I mean, think about a very skilled doctor. What is a doctor? Basically a diagnostician, right? I mean, we go to doctors with symptoms of an ailment and the doctor checks these symptoms with a mental list of potential ailments and deduces which one it is. Your average doctor isn't creative or 'smart', like I said they're a computer. They receive input and spit out an answer. A doctor is like a mechanic, but instead of mending cars they mend people. It's the same job though, the same process.

    What about a lawyer? Most of what a lawyer does is read. They read volumes of law and figure out ways to game the system. Same thing as a doctor: they're given a problem, given a few parameters, and we expect them to delve through the codes and acts of law in order to prove their client's point.

    Engineers? Most engineers aren't particularly creative; work somewhere long enough and problems become routine. You learn the industry standards, the government standards and codes, and you calculate your solution based on those things.

    It's the same with most of the other professions. It's all just deductive reasoning.


    We teach our kids to be good at these sorts of things because that's what will get them the most amount of money as an adult. Or at least that's what we thought. In the last couple years we've, collectively, all over the world, seen employment drop significantly. Now there are all these young adults out there with degrees in law, engineering, etc. who went into those fields for the expressed purpose of making money when they finished; they'd have a job waiting for them. We have a glut of these professionals. Now they're in the same boat as the stereotypical "English major": no expectation of a job. The sad part in all of this is that these engineers and scientists and computer scientists and mathematicians aren't really any more qualified for some regular old piss-ant job than an English major, or a dance major, or an arts major. They're not any 'smarter', they've just been trained to regurgitate information in a particularly specialized field of knowledge. Outside of that their knowledge is practically useless.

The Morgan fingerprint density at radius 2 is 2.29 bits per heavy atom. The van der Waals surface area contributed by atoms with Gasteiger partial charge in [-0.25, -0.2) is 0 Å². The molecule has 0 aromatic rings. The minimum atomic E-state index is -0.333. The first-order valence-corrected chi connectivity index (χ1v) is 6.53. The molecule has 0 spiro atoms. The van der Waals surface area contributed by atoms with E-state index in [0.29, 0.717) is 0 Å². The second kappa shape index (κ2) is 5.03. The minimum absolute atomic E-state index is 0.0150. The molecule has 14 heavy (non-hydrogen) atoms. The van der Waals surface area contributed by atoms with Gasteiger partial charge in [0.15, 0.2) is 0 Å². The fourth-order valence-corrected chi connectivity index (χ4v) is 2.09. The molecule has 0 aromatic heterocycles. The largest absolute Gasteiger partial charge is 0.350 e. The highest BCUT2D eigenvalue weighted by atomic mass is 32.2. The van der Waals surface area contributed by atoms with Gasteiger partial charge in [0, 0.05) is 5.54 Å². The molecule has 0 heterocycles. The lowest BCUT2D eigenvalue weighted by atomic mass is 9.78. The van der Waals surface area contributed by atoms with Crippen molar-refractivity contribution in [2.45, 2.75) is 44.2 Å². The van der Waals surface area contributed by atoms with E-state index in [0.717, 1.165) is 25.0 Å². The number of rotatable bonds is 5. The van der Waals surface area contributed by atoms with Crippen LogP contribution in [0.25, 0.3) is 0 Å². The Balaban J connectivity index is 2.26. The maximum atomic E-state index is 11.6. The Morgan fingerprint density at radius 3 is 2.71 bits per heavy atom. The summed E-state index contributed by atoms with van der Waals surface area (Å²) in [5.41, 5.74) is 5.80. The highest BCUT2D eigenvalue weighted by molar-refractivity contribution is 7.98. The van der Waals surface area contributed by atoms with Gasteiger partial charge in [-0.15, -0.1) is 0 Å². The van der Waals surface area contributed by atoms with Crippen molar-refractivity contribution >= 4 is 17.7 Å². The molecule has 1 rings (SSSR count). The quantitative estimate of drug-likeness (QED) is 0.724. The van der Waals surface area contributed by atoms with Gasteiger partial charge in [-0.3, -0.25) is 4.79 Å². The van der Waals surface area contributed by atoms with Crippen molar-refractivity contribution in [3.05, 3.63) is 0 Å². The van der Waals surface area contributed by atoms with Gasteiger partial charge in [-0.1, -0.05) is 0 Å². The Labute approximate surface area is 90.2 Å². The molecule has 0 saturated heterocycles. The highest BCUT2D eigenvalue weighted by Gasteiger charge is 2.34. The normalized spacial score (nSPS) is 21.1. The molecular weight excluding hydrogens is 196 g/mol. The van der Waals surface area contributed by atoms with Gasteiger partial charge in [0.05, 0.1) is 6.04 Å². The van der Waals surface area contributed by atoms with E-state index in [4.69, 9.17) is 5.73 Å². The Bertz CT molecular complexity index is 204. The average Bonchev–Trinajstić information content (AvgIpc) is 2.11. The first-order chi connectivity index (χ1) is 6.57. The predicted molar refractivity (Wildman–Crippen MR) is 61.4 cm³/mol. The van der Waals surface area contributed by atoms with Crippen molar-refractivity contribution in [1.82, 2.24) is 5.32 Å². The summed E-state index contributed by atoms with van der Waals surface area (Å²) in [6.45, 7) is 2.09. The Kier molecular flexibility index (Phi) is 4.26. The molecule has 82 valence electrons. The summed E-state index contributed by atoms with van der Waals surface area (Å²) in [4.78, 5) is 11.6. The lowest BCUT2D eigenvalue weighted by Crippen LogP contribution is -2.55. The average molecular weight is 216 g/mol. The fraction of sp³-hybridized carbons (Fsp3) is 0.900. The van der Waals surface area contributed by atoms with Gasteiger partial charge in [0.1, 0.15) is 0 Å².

The more I think about it the more I can't necessarily think of a better way of going about public education (by public I mean by any school outside of the home irrespective of its funding). It needs to change though, that much I can see and not just because I watched a YouTube video.

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    Senior Member King sns's Avatar